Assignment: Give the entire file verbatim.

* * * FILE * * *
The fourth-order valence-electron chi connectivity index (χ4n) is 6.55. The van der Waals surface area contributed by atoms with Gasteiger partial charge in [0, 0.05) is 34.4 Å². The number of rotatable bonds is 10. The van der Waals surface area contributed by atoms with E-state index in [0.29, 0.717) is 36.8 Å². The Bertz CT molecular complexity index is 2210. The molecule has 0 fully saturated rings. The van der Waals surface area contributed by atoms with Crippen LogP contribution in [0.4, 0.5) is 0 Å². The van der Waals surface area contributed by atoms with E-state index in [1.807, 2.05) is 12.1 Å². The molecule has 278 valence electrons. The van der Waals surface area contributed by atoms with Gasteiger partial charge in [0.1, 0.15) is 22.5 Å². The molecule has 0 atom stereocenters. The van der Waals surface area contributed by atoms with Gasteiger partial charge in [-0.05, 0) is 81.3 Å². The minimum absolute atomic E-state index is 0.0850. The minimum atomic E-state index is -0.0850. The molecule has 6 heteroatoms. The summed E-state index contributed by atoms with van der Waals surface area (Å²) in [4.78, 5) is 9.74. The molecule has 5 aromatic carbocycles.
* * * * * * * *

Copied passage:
The fourth-order valence-electron chi connectivity index (χ4n) is 6.55. The van der Waals surface area contributed by atoms with Gasteiger partial charge in [0, 0.05) is 34.4 Å². The number of rotatable bonds is 10. The van der Waals surface area contributed by atoms with E-state index in [0.29, 0.717) is 36.8 Å². The Bertz CT molecular complexity index is 2210. The molecule has 0 fully saturated rings. The van der Waals surface area contributed by atoms with Crippen LogP contribution in [0.4, 0.5) is 0 Å². The van der Waals surface area contributed by atoms with E-state index in [1.807, 2.05) is 12.1 Å². The molecule has 278 valence electrons. The van der Waals surface area contributed by atoms with Gasteiger partial charge in [0.1, 0.15) is 22.5 Å². The molecule has 0 atom stereocenters. The van der Waals surface area contributed by atoms with Gasteiger partial charge in [-0.05, 0) is 81.3 Å². The minimum absolute atomic E-state index is 0.0850. The minimum atomic E-state index is -0.0850. The molecule has 6 heteroatoms. The summed E-state index contributed by atoms with van der Waals surface area (Å²) in [4.78, 5) is 9.74. The molecule has 5 aromatic carbocycles.